Carmelo Anthony used to have time to let dollar signs cloud his vision.
While still playing out his rookie contract in 2006, the Denver Nuggets offered him a five-year extension that would net him the highest annual salary possible at the time.
While LeBron James, Dwyane Wade and Chris Bosh—Anthony's 2003 draft-class brethren—all settled for lesser guaranteed deals with shorter commitments, they opted for a more lucrative option long term: the ability to hit the open market simultaneously and join forces in 2010.
Ignoring the type of free-agency synergy that eventually paid off in hardware for the Miami Heat trio, Anthony took the maximum deal. And though it may not have been the better basketball decision, 'Melo was fine, still. He was only 22, with the prime of his career still far in the distance.
Five years later, Anthony faced another dilemma. With an NBA lockout looming after the 2010-11 season, the All-Star forward was ready for a change of scenery as his deal was set to expire, but he fretted the risk of losing millions by signing a fresh free-agent deal under a new collective bargaining agreement.
With the New York Knicks interested, and Anthony desperate for a powerful market, there was a match. But there was also a decision to be made: 'Melo could've simply waited it out, signed with the Knicks outright post-lockout, for a slightly lesser total than he could've racked up in pre-lockout.
Instead, he again secured the financial gain and forced a trade to the Knicks while the old CBA still stood, though it cost his new team four players and three draft picks.
Still, 'Melo was fine. He was just 26, under contract for three more years and paired with an All-Star teammate in Amar'e Stoudemire. Anthony knew they were in for a small rebuild after the deal, but the full length of a new contract seemed like sufficient time for management to build a winner.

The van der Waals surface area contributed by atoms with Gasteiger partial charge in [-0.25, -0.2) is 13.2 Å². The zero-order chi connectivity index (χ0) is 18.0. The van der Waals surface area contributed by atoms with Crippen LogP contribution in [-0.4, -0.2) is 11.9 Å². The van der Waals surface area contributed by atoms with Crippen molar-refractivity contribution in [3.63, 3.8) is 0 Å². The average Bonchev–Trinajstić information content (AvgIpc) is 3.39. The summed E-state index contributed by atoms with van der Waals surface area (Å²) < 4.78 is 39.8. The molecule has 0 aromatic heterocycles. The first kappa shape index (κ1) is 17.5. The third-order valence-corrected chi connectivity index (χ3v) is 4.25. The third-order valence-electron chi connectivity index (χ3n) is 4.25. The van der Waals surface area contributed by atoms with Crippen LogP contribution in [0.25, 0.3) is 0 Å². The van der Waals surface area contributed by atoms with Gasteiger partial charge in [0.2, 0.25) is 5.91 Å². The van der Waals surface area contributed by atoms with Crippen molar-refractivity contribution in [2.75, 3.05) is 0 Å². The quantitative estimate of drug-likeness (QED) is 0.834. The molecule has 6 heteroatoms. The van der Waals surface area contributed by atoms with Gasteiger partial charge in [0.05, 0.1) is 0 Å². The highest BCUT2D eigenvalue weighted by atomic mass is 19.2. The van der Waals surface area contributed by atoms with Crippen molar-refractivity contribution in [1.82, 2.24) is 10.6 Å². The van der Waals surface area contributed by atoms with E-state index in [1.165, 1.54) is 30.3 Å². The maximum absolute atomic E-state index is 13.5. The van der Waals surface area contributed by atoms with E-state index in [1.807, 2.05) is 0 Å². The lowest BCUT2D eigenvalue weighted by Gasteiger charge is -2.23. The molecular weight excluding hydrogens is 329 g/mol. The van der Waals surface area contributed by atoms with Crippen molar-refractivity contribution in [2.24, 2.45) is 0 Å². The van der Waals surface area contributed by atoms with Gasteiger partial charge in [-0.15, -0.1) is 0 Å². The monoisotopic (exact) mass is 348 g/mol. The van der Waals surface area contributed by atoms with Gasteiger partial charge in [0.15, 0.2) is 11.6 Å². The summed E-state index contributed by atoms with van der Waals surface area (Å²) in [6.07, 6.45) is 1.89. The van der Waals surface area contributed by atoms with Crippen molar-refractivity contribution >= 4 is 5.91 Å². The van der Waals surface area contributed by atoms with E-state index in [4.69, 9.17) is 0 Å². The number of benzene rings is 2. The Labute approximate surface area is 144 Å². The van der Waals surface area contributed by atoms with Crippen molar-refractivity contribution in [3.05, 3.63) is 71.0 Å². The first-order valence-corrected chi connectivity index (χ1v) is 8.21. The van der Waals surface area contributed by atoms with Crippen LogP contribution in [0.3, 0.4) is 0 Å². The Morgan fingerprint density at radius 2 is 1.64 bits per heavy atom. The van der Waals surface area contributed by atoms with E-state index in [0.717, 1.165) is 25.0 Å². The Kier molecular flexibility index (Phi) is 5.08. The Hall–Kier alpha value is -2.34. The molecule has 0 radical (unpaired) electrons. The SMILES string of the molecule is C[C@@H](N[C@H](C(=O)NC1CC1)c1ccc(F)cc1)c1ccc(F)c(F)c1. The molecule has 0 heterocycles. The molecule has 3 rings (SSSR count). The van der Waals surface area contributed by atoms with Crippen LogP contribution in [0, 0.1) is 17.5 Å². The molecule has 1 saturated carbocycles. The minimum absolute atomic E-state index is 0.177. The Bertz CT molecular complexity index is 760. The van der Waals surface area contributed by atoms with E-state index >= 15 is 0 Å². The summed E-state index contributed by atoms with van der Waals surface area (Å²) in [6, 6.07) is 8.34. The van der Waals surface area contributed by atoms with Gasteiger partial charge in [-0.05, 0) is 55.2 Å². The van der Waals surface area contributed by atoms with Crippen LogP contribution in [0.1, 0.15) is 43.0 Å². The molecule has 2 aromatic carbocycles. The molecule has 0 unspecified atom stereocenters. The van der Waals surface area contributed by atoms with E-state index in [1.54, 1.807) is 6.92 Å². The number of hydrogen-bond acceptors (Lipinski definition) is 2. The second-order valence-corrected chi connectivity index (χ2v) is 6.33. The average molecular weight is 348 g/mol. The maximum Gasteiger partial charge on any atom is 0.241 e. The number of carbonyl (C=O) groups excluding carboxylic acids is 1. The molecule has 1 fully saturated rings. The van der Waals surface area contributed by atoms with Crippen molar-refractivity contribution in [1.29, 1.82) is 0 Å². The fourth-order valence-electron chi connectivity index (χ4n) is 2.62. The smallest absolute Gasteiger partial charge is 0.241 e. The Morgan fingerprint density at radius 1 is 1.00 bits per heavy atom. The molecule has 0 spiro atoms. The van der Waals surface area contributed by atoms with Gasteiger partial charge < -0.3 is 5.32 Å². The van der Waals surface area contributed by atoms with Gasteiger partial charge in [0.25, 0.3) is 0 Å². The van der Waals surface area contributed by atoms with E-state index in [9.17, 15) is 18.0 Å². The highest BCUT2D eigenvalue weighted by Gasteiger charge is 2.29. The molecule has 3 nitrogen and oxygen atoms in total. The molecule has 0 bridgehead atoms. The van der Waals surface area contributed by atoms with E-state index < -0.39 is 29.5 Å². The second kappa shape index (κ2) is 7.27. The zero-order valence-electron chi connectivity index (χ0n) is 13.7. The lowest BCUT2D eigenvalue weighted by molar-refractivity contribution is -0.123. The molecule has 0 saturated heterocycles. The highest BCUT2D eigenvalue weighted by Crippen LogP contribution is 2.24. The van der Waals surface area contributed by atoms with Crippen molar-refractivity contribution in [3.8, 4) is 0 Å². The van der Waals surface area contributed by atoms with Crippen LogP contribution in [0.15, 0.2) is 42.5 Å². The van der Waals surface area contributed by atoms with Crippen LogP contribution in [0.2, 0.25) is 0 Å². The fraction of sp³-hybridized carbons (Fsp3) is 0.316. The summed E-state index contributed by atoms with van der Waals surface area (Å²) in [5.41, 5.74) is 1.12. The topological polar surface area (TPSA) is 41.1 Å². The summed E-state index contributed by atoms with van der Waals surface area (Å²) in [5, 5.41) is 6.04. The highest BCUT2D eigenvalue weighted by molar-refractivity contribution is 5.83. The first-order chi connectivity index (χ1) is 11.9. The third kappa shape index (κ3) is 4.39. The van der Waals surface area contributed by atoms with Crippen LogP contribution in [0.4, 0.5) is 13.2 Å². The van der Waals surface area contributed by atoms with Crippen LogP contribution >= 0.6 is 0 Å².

His three years are up, and though his checking account would disagree, opting for the max has now failed Anthony twice.
He never gave himself the chance to chase 'chips with LeBron. Partnering with Chris Paul in New York could've been the vindication he needed, but 'Melo's arrival had the Knicks tapped out of trade chips before they could even make the call.
After earning more than $135 million through these maneuvers, it's tough to contest his logic.
This July, it'll be time to lock in another deal. He'll be hitting the open market for the first time ever. But also for the first time ever—as he reaches the age of 30 this month, still with no meaningful success to his name—signing on the dotted line won't be a mindless mathematical calculation.
For the first time, should he value Benjamin Franklin over Larry O'Brien, 'Melo won't be fine.
After New York's turmoil overshadowed its success during Anthony's three-plus seasons there, he'll finally be forced to consider every option. Chances are, for the player who's never left a dime on the table in negotiations, money won't even be a factor at all.
He practically said as much when he stated publicly that he is open to re-upping with the Knicks on a discounted deal if it meant a better chance at a title. While in New Orleans that Friday during All-Star Weekend last February, Anthony addressed the proposition (via ESPNNewYork.com's Ian Begley):
Without a doubt. Any opportunity I have to build that up in New York, I'd do it. I told people all the time, always say, "If it takes me taking a pay cut, I'll be the first one on [Knicks owner] Mr. [James] Dolan's steps saying take my money and let's build something strong over here."
Taking a pay cut with the Knicks, depending on the size, would essentially eliminate the advantage New York has in possessing Anthony's Bird rights. They can offer him up to $129 million over five seasons, while other suitors max out at four years and $96 million.
It would only behoove the Knicks to bring 'Melo back on a discounted deal, as a full max would leave them in a severely hamstrung spending situation moving forward. This essentially renders New York's Bird rights-possession irrelevant, and put the Knicks on a level playing field—in regard to spending on Anthony—as every other suitor.